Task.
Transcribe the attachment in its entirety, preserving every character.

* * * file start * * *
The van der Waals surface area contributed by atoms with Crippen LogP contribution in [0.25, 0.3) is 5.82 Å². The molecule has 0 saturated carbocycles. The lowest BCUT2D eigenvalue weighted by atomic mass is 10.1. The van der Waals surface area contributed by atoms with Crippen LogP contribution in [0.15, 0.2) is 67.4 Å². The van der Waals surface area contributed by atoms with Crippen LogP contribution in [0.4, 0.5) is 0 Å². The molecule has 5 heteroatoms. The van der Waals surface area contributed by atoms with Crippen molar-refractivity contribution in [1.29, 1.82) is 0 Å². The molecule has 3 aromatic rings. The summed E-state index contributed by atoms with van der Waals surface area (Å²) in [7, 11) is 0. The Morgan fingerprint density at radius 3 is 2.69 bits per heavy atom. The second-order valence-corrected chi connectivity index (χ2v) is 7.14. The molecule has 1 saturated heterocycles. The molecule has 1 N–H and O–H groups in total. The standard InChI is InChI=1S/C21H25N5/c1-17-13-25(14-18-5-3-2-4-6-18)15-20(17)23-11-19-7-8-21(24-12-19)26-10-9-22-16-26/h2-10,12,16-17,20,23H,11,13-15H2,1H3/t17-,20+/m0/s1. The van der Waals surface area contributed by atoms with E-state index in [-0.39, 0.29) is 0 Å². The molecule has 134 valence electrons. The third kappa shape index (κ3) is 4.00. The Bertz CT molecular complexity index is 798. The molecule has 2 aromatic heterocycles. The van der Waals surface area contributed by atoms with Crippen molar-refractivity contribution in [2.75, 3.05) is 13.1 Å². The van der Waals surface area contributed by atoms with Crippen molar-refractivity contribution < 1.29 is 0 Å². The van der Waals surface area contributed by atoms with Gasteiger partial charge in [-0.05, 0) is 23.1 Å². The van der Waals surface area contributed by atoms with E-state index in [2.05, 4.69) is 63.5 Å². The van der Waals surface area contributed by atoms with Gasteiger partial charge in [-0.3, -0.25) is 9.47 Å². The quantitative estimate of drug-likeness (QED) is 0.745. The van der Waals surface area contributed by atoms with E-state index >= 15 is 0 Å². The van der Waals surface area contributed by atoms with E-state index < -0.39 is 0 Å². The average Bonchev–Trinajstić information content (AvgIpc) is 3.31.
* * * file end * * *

The van der Waals surface area contributed by atoms with Crippen LogP contribution in [0.25, 0.3) is 5.82 Å². The molecule has 0 saturated carbocycles. The lowest BCUT2D eigenvalue weighted by atomic mass is 10.1. The van der Waals surface area contributed by atoms with Crippen LogP contribution in [0.15, 0.2) is 67.4 Å². The van der Waals surface area contributed by atoms with Crippen LogP contribution in [0.4, 0.5) is 0 Å². The molecule has 5 heteroatoms. The van der Waals surface area contributed by atoms with Crippen molar-refractivity contribution in [1.29, 1.82) is 0 Å². The molecule has 3 aromatic rings. The summed E-state index contributed by atoms with van der Waals surface area (Å²) in [7, 11) is 0. The Morgan fingerprint density at radius 3 is 2.69 bits per heavy atom. The second-order valence-corrected chi connectivity index (χ2v) is 7.14. The molecule has 1 saturated heterocycles. The molecule has 1 N–H and O–H groups in total. The standard InChI is InChI=1S/C21H25N5/c1-17-13-25(14-18-5-3-2-4-6-18)15-20(17)23-11-19-7-8-21(24-12-19)26-10-9-22-16-26/h2-10,12,16-17,20,23H,11,13-15H2,1H3/t17-,20+/m0/s1. The van der Waals surface area contributed by atoms with E-state index in [-0.39, 0.29) is 0 Å². The molecule has 134 valence electrons. The third kappa shape index (κ3) is 4.00. The Bertz CT molecular complexity index is 798. The molecule has 2 aromatic heterocycles. The van der Waals surface area contributed by atoms with Crippen molar-refractivity contribution in [2.75, 3.05) is 13.1 Å². The van der Waals surface area contributed by atoms with Crippen molar-refractivity contribution < 1.29 is 0 Å². The van der Waals surface area contributed by atoms with Gasteiger partial charge in [-0.05, 0) is 23.1 Å². The van der Waals surface area contributed by atoms with E-state index in [2.05, 4.69) is 63.5 Å². The van der Waals surface area contributed by atoms with Gasteiger partial charge in [-0.3, -0.25) is 9.47 Å². The quantitative estimate of drug-likeness (QED) is 0.745. The van der Waals surface area contributed by atoms with E-state index >= 15 is 0 Å². The van der Waals surface area contributed by atoms with E-state index < -0.39 is 0 Å². The average Bonchev–Trinajstić information content (AvgIpc) is 3.31.